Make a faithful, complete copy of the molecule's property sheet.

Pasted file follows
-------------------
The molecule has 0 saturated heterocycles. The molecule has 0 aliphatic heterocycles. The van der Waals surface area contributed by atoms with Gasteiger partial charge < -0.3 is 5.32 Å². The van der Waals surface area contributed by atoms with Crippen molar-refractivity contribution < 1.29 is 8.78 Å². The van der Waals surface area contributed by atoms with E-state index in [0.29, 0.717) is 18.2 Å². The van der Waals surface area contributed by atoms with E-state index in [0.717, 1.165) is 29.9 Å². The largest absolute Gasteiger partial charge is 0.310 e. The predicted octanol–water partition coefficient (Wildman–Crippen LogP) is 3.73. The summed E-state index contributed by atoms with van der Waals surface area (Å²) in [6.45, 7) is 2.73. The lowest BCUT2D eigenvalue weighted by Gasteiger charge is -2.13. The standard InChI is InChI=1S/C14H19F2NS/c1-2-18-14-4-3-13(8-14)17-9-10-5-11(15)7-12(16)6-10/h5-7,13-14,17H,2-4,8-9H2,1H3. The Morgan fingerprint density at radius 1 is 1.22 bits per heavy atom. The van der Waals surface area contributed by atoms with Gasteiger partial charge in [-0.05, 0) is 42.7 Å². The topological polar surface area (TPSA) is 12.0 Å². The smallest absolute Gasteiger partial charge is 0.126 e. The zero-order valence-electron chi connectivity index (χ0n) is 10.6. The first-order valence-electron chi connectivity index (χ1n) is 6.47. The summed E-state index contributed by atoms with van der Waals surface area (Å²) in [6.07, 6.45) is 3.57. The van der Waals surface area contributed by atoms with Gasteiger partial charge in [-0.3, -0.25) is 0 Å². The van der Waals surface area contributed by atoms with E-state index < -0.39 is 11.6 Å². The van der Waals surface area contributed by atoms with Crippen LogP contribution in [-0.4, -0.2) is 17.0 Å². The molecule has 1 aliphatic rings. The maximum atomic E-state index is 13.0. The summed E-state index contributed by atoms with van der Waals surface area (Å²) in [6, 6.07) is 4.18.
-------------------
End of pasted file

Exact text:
The molecule has 0 saturated heterocycles. The molecule has 0 aliphatic heterocycles. The van der Waals surface area contributed by atoms with Gasteiger partial charge < -0.3 is 5.32 Å². The van der Waals surface area contributed by atoms with Crippen molar-refractivity contribution < 1.29 is 8.78 Å². The van der Waals surface area contributed by atoms with E-state index in [0.29, 0.717) is 18.2 Å². The van der Waals surface area contributed by atoms with E-state index in [0.717, 1.165) is 29.9 Å². The largest absolute Gasteiger partial charge is 0.310 e. The predicted octanol–water partition coefficient (Wildman–Crippen LogP) is 3.73. The summed E-state index contributed by atoms with van der Waals surface area (Å²) in [6.45, 7) is 2.73. The lowest BCUT2D eigenvalue weighted by Gasteiger charge is -2.13. The standard InChI is InChI=1S/C14H19F2NS/c1-2-18-14-4-3-13(8-14)17-9-10-5-11(15)7-12(16)6-10/h5-7,13-14,17H,2-4,8-9H2,1H3. The Morgan fingerprint density at radius 1 is 1.22 bits per heavy atom. The van der Waals surface area contributed by atoms with Gasteiger partial charge in [-0.05, 0) is 42.7 Å². The topological polar surface area (TPSA) is 12.0 Å². The smallest absolute Gasteiger partial charge is 0.126 e. The zero-order valence-electron chi connectivity index (χ0n) is 10.6. The first-order valence-electron chi connectivity index (χ1n) is 6.47. The summed E-state index contributed by atoms with van der Waals surface area (Å²) in [6.07, 6.45) is 3.57. The van der Waals surface area contributed by atoms with Gasteiger partial charge in [-0.3, -0.25) is 0 Å². The van der Waals surface area contributed by atoms with E-state index < -0.39 is 11.6 Å². The van der Waals surface area contributed by atoms with Crippen LogP contribution in [-0.4, -0.2) is 17.0 Å². The molecule has 1 aliphatic rings. The maximum atomic E-state index is 13.0. The summed E-state index contributed by atoms with van der Waals surface area (Å²) in [6, 6.07) is 4.18.